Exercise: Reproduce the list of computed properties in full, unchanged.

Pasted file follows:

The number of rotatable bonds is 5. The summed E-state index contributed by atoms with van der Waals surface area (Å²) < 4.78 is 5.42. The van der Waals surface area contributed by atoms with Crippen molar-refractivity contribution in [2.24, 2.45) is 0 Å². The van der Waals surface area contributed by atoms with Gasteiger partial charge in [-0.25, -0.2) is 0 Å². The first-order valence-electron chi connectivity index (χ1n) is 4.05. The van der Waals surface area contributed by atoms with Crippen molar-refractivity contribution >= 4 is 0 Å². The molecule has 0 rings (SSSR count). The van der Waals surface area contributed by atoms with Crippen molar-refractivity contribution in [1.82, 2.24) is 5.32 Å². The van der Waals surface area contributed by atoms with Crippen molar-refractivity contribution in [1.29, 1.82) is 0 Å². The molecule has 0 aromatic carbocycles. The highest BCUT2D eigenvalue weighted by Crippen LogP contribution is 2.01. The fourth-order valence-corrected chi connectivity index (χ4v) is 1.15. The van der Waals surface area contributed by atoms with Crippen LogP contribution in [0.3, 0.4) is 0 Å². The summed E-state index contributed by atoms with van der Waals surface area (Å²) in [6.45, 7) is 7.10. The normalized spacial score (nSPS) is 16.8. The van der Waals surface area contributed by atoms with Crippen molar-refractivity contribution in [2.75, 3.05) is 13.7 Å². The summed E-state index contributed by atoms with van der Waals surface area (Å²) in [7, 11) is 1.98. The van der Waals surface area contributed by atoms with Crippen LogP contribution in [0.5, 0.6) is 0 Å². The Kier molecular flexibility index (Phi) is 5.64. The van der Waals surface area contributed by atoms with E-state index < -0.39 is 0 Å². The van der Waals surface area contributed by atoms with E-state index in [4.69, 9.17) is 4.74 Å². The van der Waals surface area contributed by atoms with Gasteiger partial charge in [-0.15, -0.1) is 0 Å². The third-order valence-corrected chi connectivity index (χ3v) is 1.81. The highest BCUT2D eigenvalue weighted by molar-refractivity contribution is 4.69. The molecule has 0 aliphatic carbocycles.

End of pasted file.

The number of rotatable bonds is 5. The summed E-state index contributed by atoms with van der Waals surface area (Å²) < 4.78 is 5.42. The van der Waals surface area contributed by atoms with Crippen molar-refractivity contribution in [2.24, 2.45) is 0 Å². The van der Waals surface area contributed by atoms with Gasteiger partial charge in [-0.25, -0.2) is 0 Å². The first-order valence-electron chi connectivity index (χ1n) is 4.05. The van der Waals surface area contributed by atoms with Crippen molar-refractivity contribution >= 4 is 0 Å². The molecule has 0 rings (SSSR count). The van der Waals surface area contributed by atoms with Crippen molar-refractivity contribution in [1.82, 2.24) is 5.32 Å². The van der Waals surface area contributed by atoms with Crippen molar-refractivity contribution in [1.29, 1.82) is 0 Å². The molecule has 0 aromatic carbocycles. The highest BCUT2D eigenvalue weighted by Crippen LogP contribution is 2.01. The fourth-order valence-corrected chi connectivity index (χ4v) is 1.15. The van der Waals surface area contributed by atoms with Crippen LogP contribution in [0.3, 0.4) is 0 Å². The summed E-state index contributed by atoms with van der Waals surface area (Å²) in [6.45, 7) is 7.10. The normalized spacial score (nSPS) is 16.8. The van der Waals surface area contributed by atoms with Crippen molar-refractivity contribution in [2.75, 3.05) is 13.7 Å². The summed E-state index contributed by atoms with van der Waals surface area (Å²) in [7, 11) is 1.98. The van der Waals surface area contributed by atoms with Crippen LogP contribution in [0.5, 0.6) is 0 Å². The Kier molecular flexibility index (Phi) is 5.64. The van der Waals surface area contributed by atoms with E-state index < -0.39 is 0 Å². The van der Waals surface area contributed by atoms with E-state index in [4.69, 9.17) is 4.74 Å². The van der Waals surface area contributed by atoms with Gasteiger partial charge in [-0.15, -0.1) is 0 Å². The third-order valence-corrected chi connectivity index (χ3v) is 1.81. The highest BCUT2D eigenvalue weighted by molar-refractivity contribution is 4.69. The molecule has 0 aliphatic carbocycles.